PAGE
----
The process for depositing the film can be implemented using a computer program product that is executed by the system controller 50. The computer program code can be written in any conventional computer readable programming language: for example, 68000 assembly language, C, C++, Pascal, Fortran and the like. Suitable program code is entered into a single file, or multiple files, using a conventional text editor and stored or embodied in a computer-readable medium, such as a memory system of the computer. If the entered code text is in a high level language, the code is compiled, and the resultant compiler code is then linked with an object code of precompiled Windows® library routines. To execute the linked and, compiled object code the system user invokes the object code, causing the computer system to load the code in memory. The controller 50 then reads and executes the code to perform the tasks identified in the program. In an exemplary sputter deposition process, in situ formation of titanium suicide is achieved by resistively heating substrate support 28 to a temperature between 450°C and 750°C. The substrate support 28 additionally includes a throughway (not shown) that is connected to a supply of an inert gas, such as argon. A gas flow valve (not shown) regulates the flow of gas into the throughway. In the initial deposition step, non-ionized titanium is deposited to line the opening, or gap, where the contact is to be formed, discussed more fully below. This forms the first portion of the conductive layer being deposited. After formation of the first portion, ionized titanium atoms are deposited to form a second portion of the conductive layer. Both of these steps occur with the substrate temperature below the Ti-Si reaction temperature. After deposition of the ionized titanium, argon gas is introduced into the throughway (not shown) to raise the temperature of the substrate 20. This facilitates a reaction between titanium and silicon. At this stage, gettered contaminants are heated and become less stable and more volatile. Sputtering and formation of titanium ions are continued at elevated temperatures using backside substrate heating with argon in the presence of the high-density plasma to deposit titanium which ten forms titanium suicide. Heating of the substrate can continue without deposition to ensure that all of the titanium has been converted to titanium suicide.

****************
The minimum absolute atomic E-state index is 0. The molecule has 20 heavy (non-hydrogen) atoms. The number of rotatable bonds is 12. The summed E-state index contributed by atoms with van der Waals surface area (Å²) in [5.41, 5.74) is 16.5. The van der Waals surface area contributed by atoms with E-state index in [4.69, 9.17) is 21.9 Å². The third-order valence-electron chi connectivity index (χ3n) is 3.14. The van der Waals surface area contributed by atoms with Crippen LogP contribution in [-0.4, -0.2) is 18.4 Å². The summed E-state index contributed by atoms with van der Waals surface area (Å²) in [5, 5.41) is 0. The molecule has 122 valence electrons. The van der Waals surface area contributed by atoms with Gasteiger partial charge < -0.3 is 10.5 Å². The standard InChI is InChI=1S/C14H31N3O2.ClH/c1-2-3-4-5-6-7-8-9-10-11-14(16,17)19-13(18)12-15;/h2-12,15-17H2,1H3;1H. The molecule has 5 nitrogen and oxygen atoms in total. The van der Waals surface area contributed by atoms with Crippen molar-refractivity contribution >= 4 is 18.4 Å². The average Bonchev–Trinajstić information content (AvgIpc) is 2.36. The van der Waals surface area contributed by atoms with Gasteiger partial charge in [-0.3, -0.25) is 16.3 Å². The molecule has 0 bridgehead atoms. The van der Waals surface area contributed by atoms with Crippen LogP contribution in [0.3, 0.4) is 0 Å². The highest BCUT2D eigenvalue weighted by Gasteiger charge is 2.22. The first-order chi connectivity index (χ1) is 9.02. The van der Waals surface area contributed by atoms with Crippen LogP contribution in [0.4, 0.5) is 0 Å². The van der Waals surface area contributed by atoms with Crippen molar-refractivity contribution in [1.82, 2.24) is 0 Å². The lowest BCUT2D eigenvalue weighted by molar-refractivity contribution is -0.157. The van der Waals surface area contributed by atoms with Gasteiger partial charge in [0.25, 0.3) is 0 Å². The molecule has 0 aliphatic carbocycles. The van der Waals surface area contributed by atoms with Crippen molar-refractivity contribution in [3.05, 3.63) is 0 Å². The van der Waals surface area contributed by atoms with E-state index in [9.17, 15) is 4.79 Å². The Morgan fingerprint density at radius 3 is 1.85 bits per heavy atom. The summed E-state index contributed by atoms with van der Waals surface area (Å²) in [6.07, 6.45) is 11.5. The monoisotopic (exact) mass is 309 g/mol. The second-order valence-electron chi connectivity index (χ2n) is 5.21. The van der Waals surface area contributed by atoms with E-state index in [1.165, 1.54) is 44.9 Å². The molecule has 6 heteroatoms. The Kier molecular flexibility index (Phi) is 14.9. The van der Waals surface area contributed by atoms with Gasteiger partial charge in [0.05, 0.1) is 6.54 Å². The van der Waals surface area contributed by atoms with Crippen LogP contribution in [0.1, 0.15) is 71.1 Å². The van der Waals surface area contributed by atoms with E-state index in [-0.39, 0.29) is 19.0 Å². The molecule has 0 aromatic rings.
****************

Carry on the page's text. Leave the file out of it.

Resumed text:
Referring to both Figs. 1 and 4, during one exemplary process of titanium suicide formation, a first portion 90 of a conductive layer of titanium having a thickness ranging from 25Ato lOOAwas deposited to line the openings formed on the substrate 29. The first portion 90 was deposited or/and formed by sputtering titanium atoms from the target 22 without the presence of argon gas in the throughway, without an RF signal being applied to the inductive coil 40 and without biasing the substrate holder 28 with a voltage. After formation of the first portion 90, sputtering of titanium atoms from the target continued with RF power being supplied to the inductive coil 40 and the substrate holder 28 being bias to a negative DC voltage. However, no argon gas was present in the throughway. In this manner, a second portion 92 of the conductive layer was formed adjacent to the first portion 30 fill the gap with a layer of titanium, shown in Fig. 5. After formation of the second portion 92, argon gas was introduced into the throughway to heat the substrate to a temperature of about 580°C that initiated a reaction between the titanium and the silicon substrate to form titanium silicide. Sputtering of titanium ions was continued while heating with backside argon gas flowing into the throughway until the desired titanium silicide layer thickness was obtained, thereby completing the formulation a second portion 92 of the titanium silicide layer. This facilitated formation of a titanium silicide layer in a gap having an aspect ratio of 8:1 with superior step coverage, i.e., virtually no void being present, thereby greatly reducing the resistance of the resulting contact.